Guest Column: Solving the backup dilemma

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This article appeared in the 16th March, 2009 issue of CRN magazine.

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Microsoft Exchange is one of the most-used "filing cabinets" in today's office for scheduling meetings, sharing documents and conducting business. For most organisations, this makes the Microsoft Exchange server mission critical. Also, that filing cabinet has to be fully accessible for legal reasons because quite often organisations are required to retain auditing information - including email - for five years.

Exchange administrators need to know how they can protect Exchange data and recover it quickly with the least impact on operations. There are several automated recovery and restoration solutions on the market, so understanding the difference between products is critical to determining which is best for your business.

Microsoft Exchange comes with its own recovery applications, but even a highly experienced administrator rushing through instructions will take hours - or days - to complete a recovery. Not only are resident Exchange backup solutions time-consuming, but it's also impossible to tailor them or segment the backup process to make it a faster, less daunting task.

Third-party backup and recovery solutions specifically designed for Exchange can deliver a range of benefits including reduced strain on IT personnel, the ability for inexperienced staff to perform the restore, reduced downtime, flexible backup options and significant cost saving. It gives confidence that, in a crisis,  a full restore is at their fingertips.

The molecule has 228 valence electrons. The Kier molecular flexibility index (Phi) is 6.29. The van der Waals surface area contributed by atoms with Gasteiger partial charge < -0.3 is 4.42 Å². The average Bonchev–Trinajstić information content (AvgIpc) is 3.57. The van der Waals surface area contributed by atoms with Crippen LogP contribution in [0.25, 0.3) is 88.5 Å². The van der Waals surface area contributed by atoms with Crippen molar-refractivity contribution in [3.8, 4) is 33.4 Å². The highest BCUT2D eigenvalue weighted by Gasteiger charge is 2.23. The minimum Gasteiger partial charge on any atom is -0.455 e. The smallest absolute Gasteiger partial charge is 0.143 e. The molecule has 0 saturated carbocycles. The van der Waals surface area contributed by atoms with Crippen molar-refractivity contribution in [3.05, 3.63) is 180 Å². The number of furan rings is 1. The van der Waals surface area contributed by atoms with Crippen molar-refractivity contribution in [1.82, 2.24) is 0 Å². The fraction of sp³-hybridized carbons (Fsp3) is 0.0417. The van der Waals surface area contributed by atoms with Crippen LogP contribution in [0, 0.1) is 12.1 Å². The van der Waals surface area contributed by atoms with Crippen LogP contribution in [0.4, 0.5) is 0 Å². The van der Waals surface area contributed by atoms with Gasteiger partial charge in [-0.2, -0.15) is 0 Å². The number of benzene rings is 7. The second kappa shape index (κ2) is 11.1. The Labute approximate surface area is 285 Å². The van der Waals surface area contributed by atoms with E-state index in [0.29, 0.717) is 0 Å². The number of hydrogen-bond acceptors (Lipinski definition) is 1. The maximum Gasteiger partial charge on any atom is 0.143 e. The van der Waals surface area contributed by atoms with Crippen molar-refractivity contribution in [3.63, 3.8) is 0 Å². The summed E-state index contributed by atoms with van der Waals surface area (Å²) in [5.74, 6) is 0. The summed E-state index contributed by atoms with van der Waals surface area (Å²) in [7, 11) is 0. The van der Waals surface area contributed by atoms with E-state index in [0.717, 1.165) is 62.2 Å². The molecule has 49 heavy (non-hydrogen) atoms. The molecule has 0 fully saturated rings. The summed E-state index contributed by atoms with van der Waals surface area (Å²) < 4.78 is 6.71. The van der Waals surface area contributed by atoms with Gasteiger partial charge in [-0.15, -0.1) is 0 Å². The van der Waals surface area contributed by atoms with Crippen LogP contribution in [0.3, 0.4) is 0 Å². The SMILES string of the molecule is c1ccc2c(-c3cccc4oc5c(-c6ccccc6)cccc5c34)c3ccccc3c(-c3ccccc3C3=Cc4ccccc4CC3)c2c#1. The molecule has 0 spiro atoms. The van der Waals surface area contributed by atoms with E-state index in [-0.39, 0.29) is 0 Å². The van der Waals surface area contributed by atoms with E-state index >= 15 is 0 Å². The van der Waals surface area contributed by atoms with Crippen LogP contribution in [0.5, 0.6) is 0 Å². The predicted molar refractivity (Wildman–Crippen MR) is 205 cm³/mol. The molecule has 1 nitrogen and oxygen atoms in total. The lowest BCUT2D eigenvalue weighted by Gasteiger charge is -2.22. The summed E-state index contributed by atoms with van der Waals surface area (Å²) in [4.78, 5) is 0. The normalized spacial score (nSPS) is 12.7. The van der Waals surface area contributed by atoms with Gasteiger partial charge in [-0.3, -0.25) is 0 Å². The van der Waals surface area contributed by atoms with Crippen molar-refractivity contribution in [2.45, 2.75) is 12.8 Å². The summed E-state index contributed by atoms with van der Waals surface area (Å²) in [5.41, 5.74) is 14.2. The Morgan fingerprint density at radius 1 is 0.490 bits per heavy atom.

Reduce personnel costs
A well-designed backup and recovery solution should be simple and agile enough to allow even an inexperienced person to take over in an emergency and successfully restore a server. All backup and recovery products highlight their advanced user interfaces, but whether an interface is advanced or not depends on the perspective of the administrator who has to step in.

Keep an eye out for solutions that walk you through the recovery process step by step. Ultimately, this will reduce the cost of personnel, server downtime and the impact on infrastructure. When the recovery process is simple, the Exchange server will demand less regular attention - staff can focus on proactive projects and spend less time doing repetitive backup checks.

Recover in minutes
It is very easy to find yourself in a disaster scenario. Speed of recovery is the number one concern for any IT administrator, but the utilities found in Microsoft Exchange itself will not allow them to recover quickly from failure. The goal is to obtain a tool that not only backs up data stores as efficiently and compactly as possible, but also makes it easy to recover them quickly.

There are two kinds of techniques for Exchange protection - brick-level and database-level backups. Brick-level backups are slow but necessary for recovering individual messages. Database-level backups protect the entire Exchange information store but are unable to restore individual messages or mailboxes.